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3 Energy Systems in the Body

author image Thelma Gomez
Thelma Gomez is an expert in fitness and exercise who has advised professional athletes and celebrities. She draws on her experience to write articles for print and online publications and peer-reviewed journals. Gomez holds a Master of Science in Education degree in exercise physiology from the University of Miami.
3 Energy Systems in the Body
Photo Credit: lzf/iStock/Getty Images

The human body uses energy from food to fuel movement and essential body functions, but the body cells don’t get energy directly from food. After food is digested, the carbohydrates, protein and fat break down into simple compounds -- glucose, amino acids and fatty acids -- which are absorbed into the blood and transported to various cells throughout the body. Within these cells, and from these energy sources, adenosine triphosphate (ATP) is formed to provide fuel. The body uses 3 different systems to supply cells with the necessary ATP to fuel energy needs. Most of the body’s activities use a continuum of all three energy systems, working together to ensure a constant supply of energy.

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ATP-PC System

The body needs a continuous supply of ATP for energy -- whether the energy is needed for lifting weights, walking, thinking or even texting. It’s also the unit of energy that fuels metabolism, or the biochemical reactions that support and maintain life. For short and intense movement lasting less than 10 seconds, the body mainly uses the ATP-PC, or creatine phosphate system. This system is anaerobic, which means it does not use oxygen. The ATP-PC system utilizes the relatively small amount of ATP already stored in the muscle for this immediate energy source. When the body’s supply of ATP is depleted, which occurs in a matter of seconds, additional ATP is formed from the breakdown of phosphocreatine (PC) -- an energy compound found in muscle.

Lactic Acid System

The lactic acid system, also called the anaerobic glycolysis system, produces energy from muscle glycogen -- the storage form of glucose. Glycolysis, or the breakdown of glycogen into glucose, can occur in the presence or absence of oxygen. When inadequate oxygen is available, the series of reactions that transforms glucose into ATP causes lactic acid to be produced -- in efforts to make more ATP. The lactic acid system fuels relatively short periods -- a few minutes -- of high-intensity muscle activity, but the accumulation of lactic acid can cause fatigue and a burning sensation in the muscles.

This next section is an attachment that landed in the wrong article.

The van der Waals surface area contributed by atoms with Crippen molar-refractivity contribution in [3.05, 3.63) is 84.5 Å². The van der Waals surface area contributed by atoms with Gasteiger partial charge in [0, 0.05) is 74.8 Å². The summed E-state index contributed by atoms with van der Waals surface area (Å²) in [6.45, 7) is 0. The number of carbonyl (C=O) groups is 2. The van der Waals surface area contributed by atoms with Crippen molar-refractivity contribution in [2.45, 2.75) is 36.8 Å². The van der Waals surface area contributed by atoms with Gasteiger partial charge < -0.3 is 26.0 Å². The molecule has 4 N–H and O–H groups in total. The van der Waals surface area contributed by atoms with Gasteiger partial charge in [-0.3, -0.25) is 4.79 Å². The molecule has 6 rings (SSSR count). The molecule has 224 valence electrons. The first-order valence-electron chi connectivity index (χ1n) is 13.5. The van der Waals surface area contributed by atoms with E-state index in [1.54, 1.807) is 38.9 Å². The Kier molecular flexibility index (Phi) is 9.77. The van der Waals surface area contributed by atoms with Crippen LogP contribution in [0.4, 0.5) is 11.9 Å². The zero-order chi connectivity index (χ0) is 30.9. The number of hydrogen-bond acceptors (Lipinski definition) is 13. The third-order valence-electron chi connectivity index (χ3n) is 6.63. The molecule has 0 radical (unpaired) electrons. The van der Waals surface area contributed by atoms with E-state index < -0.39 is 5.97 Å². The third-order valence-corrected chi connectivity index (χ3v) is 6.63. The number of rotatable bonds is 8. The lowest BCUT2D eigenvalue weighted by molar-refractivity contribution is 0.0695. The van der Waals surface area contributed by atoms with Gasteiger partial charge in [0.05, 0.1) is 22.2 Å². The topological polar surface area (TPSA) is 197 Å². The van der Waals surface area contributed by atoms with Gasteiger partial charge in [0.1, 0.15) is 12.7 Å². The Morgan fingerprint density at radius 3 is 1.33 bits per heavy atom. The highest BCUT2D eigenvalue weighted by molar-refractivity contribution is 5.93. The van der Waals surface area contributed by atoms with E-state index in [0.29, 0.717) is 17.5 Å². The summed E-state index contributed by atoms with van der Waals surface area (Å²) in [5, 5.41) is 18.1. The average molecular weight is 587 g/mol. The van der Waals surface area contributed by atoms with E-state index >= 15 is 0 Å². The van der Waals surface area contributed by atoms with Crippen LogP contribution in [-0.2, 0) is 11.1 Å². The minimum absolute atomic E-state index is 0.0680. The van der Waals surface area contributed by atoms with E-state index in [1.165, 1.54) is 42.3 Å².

Aerobic System

The most complex energy system is the aerobic or oxygen energy system, which provides most of the body's ATP. This system produces ATP as energy is released from the breakdown of nutrients such as glucose and fatty acids. In the presence of oxygen, ATP can be formed through glycolysis. This system also involves the Krebs or tricarboxylic acid cycle -- a series of chemical reactions that generate energy in the mitochondria -- the power plant inside the body cells. The complexity of this system, along with the fact that it relies heavily on the circulatory system to supply oxygen, makes it slower to act compared to the ATP-PC or lactic acid systems. The aerobic system supplies energy for body movement lasting more than just a few minutes, such as long periods of work or endurance activities. This system is also the pathway that provides ATP to fuel most of the body’s energy needs not related to physical activity, such as building and repairing body tissues, digesting food, controlling body temperature and growing hair.

Putting It All Together

Three energy systems work in the body to provide energy. While these systems are well known for their role in fueling athletic performance, ATP is essential for every energy need in the body -- including all the automatic body processes of growth, development and maintaining vital body functions. These energy systems do not work independently and do not function in isolation. Rather, all systems operate at all times, but some may predominate based on the body’s activities, including the type, intensity and duration of physical activity as well as a person's fitness level.

Reviewed by: Kay Peck, MPH, RD

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